Islamic Extremism Spreads in Central Asia

KARA-SUU, Kyrgyzstan - The illegal flier boldly posted on the concrete telephone pole outside Dilyar Jumabayev's home leaves no doubt about the sentiments of the man who lives inside: "All Muslims of the world unite against the infidels."

Through his black beard, Jumabayev shows an easy smile, but his words are vehement. "Muslims now realize who their enemies are. The United States and Britain want Muslims to fight against each other," he said.

Jumabayev, 32, is a member of the secretive Islamic organization Hizb ut-Tahrir, or Party of Liberation, which is spreading across Central Asia. The growth is believed fueled in part by secular governments' heavy-handed efforts here to crack down on what has become the largest such extremist movement in the region. It has as many as 20,000 members.

Hizb ut-Tahrir is not recognized as a terrorist group by the United States and is so far not connected to any acts of violence. But Kyrgyz security officials warn that it has become a fertile recruiting ground for al-Qaida and its allies, such as the Islamic Movement of Uzbekistan, although they often fail to provide hard evidence proving such ties.

Officials "forecast possible activation of coordinated efforts not only in propaganda, but also in terrorist attacks" between Hizb ut-Tahrir and other groups, Kyrgyz Justice Minister Kurmanbek Osmonov has said.

Afraid of extremism, leaders across the region have cracked down on independent Muslims who choose to worship outside state-run mosques. The campaign has been harshest in neighboring Uzbekistan — where human rights groups say at least 6,500 prisoners are being held for their religious beliefs, about half of them members of Hizb ut-Tahrir.

The increased U.S. presence in Central Asia — since troops arrived in the region to carry out operations in neighboring Afghanistan after the Sept. 11, 2001 attacks — also means Washington is seen as supporting the authoritarian policies, despite the often-quiet diplomacy of U.S. diplomats against offenses to religious freedom.

Illegal pamphlets circulated by Hizb ut-Tahrir regularly condemn the U.S. presence here, along with the war in Iraq.

In a report on Hizb ut-Tahrir, the Brussels, Belgium-based International Crisis Group think tank urged the United States and other western countries to avoid closer association with Central Asian leaders and push openly for human rights reforms.

"All the countries of the region are prone to use the 'Islamic threat' as a justification for overgrown security forces, lack of democracy and restrictions on freedom of expression," the group wrote in a June report. "Too often Hizb ut-Tahrir is a useful excuse to avoid challenging the status quo. Too often Western governments, caught up in a global 'war on terror' take such an excuse at face value."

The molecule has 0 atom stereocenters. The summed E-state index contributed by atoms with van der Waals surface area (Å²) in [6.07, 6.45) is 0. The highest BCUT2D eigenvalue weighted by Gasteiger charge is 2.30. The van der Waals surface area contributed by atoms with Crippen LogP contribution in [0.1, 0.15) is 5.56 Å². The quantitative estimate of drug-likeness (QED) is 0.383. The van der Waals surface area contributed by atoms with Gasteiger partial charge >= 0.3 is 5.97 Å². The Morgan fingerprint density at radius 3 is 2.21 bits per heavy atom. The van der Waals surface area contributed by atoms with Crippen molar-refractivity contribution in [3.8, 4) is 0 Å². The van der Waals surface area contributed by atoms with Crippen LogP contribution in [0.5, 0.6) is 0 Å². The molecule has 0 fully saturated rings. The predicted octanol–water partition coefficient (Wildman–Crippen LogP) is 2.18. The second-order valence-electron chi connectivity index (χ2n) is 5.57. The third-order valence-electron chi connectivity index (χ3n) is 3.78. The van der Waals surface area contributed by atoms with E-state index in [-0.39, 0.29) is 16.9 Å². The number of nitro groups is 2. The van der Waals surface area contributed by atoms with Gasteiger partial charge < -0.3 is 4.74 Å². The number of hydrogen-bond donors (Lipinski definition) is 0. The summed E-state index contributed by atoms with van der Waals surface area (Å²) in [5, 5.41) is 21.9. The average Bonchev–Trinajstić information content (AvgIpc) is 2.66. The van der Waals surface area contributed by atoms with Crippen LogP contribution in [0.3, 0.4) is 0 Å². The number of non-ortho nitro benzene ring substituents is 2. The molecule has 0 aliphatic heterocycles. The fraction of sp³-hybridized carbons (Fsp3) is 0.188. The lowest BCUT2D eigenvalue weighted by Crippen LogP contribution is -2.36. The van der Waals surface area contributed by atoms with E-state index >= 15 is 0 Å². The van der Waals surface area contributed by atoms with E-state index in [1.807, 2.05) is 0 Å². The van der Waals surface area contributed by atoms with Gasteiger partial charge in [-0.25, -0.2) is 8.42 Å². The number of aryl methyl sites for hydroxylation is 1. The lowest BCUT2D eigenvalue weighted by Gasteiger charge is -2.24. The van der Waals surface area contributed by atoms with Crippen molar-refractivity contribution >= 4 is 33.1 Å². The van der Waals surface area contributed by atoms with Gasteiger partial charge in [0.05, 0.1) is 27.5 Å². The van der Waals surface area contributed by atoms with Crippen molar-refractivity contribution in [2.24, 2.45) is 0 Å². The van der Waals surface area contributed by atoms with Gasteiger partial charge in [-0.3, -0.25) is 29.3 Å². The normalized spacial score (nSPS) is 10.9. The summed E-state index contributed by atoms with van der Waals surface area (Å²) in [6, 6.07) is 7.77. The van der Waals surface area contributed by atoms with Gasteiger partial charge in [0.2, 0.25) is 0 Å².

It's easy to see what Central Asian leaders are worried about at a lunch of Hizb ut-Tahrir members celebrating a baby's birth in the Kyrgyz border town of Kara-Suu. Criticism of the region's leaders here and conspiracy theories, along with anti-Semitic and homophobic invectives, flow as readily as the green tea.

Presidents in the region are "puppets of America and Russia," says one man. Another says globalization is preventing Central Asia from building up its own industry, leaving people still picking cotton as they did under their Soviet masters. Others ask why the United States took down Iraqi leader Saddam Hussein while allying itself with authoritarian presidents here.

Hizb ut-Tahrir was founded in the 1950s in the Middle East and calls for an Islamic caliphate, or state, to be set up across Central Asia. It claims to eschew violence, setting it apart from other groups to which governments allege it is linked.

Since the 1991 fall of the Soviet Union, Hizb ut-Tahrir has found fertile ground for expansion in the Muslim countries of Central Asia, capitalizing on the discontent of many in their newly independent countries. Across the region, poverty and unemployment are common, while social benefits have deteriorated or disappeared.

The number of Hizb ut-Tahrir members in the two southern Kyrgyz regions where the group is most active rose from 1,393 to 1,598 since last year, according to police figures obtained by the Organization for Security and Cooperation in Europe.

The group is also believed to be spreading to the north beyond its traditional base in the conservative Fergana Valley, and is also active in Tajikistan and Uzbekistan.

In Kara-Suu, Hizb ut-Tahrir member Jumabayev said he doesn't disagree with the IMU terror group or even al-Qaida leader Osama bin Laden: "He is certainly my brother. Saddam Hussein is also my brother. No matter whether he is Arab, Kurd, Turk or Palestinian, he is also Muslim," he said.

Still, Jumabayev firmly disavowed violence, which he called a "sin." "It's easy to kill," he said, recalling his time in the Soviet army when he was sent off to Azerbaijan where soldiers violently quelled mass protests in the late 1980s amid the Soviet collapse.

A trader and tailor, Jumabayev joined Hizb ut-Tahrir three years ago because it "explained the meaning of life." He now said he pays one-tenth of his income for membership and belongs to a five-person cell.

Jumabayev said they don't have to look hard for new members: The government condemnations draw people's natural curiosity. Although Jumabayev said upper leaders denied him permission to speak to an American reporter because he was the "enemy," Jumabayev spoke freely and said he wasn't afraid of retribution for his beliefs — even claiming to be ready to make the ultimate sacrifice.

"My daughter asks me when I will enter heaven and my son asks when I will become a martyr," he said.